This graphic novel is fiction but heavily informed by the author's own experience with depression.
It's realistic, and relatable, with very original artwork that does a good job of symbolizing what depression feels like. I'm looking forward to seeing it come out in full color when the actual book is released. It combines Mona's own story and then adds a self-help section at the end of the book with good suggestions on how to deal with depression in your own life. The hints tally well with the best of the current research on the subject. I would recommend this book to anyone who is dealing with depression or any type of mental disorder, those who feel misunderstood, and people who want to help others. It's appropriate for middle schoolers and high schoolers.
-Review by Colleen,age 15
This was a really good book, extremely original, and it must have taken a lot of research, as the writer was not Catholic. The main character, Alexis/Aleks is bigender, which is not very well-known even within the LGBTQ community. That means sometimes they feel like a boy, sometimes like a girl. After a traumatic event, this character decided to go into hiding. They move in with their Uncle Brian, a Catholic priest. It's not going that great. One thing is interesting, though - Alexis/Aleks' room is so close to the confessional that they can hear people's confessions. While the priest gives people "Hail Marys" or other religious penance for their supposed sins, the main character realizes he isn't doing anything to provide concrete help for these people. For an example, a lady is stealing food for her children because she doesn't have enough money to buy it. The main character determines that they will try to help anonymously. Meanwhile, Alexis/Aleks is coming to terms with the traumatic secret that she them into hiding, which is eventually revealed to the reader. It's a very dark book, but a swift read and very compelling.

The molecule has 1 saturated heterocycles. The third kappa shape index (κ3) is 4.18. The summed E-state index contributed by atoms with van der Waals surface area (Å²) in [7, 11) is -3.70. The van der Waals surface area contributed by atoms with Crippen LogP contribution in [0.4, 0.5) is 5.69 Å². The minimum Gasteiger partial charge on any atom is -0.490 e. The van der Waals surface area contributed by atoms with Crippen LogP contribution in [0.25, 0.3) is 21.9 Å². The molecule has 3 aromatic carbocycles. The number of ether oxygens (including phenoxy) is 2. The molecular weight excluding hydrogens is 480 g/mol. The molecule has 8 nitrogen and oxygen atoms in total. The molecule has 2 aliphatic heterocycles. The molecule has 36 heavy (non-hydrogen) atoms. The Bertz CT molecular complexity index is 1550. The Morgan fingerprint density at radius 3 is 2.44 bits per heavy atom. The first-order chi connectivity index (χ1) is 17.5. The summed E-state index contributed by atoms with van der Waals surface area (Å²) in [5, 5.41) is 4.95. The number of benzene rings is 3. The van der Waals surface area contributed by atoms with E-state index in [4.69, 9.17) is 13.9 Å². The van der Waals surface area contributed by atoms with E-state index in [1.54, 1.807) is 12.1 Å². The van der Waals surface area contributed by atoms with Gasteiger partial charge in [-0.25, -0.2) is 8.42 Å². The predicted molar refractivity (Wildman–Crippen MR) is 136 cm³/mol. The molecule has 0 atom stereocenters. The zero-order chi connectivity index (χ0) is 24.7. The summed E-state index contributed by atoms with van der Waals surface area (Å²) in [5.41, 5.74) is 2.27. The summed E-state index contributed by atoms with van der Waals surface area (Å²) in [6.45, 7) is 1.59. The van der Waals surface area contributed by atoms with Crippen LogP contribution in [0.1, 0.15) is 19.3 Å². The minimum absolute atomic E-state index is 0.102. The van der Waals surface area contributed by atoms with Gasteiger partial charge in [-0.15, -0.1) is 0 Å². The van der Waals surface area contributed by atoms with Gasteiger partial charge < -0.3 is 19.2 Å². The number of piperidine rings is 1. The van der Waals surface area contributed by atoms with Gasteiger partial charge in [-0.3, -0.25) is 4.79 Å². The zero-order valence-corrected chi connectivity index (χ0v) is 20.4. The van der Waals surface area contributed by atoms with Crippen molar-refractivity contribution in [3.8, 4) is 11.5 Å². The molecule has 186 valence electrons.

- Review by Colleen, age 15
I'm not one to usually read a book classified as a thriller, and while the synopsis had me a little on edge due to it's seemingly basic plot, I was pleasantly surprised. This book follows the story of twin sisters Ivy and Iris after they move back in with each other after their divorced mother's unexpected death. But something is different about Iris, seemingly sweet on the outside, but Ivy suspects something sour lies within. After all, her twin acts unnaturally whenever their mother's death is brought to surface and is suspiciously private. Her father assures Ivy that grief can desecrate one's demeanor and personality, but is Iris willing to go so far she'd sacrifice Ivy's life and prosperity for her own? This is an absolutely captivating read that's perfectly paced with suspense and a desire to know the true motives behind each sister. And trust me, the ending is one that no one will see coming. It's not the most original or hands down most innovative and captivating book I've ever read, but it's the perfect read for a rainy day inside curled up on the couch (cue the candles, steaming cup of tea, and fuzzy blankets!). I'd recommend this for ages 13+ and I think this book suits a wide audience, however, may not be the most thoroughly enjoyed by those who love hard core "psychological thrillers". It was certainly suspenseful but not in this sense.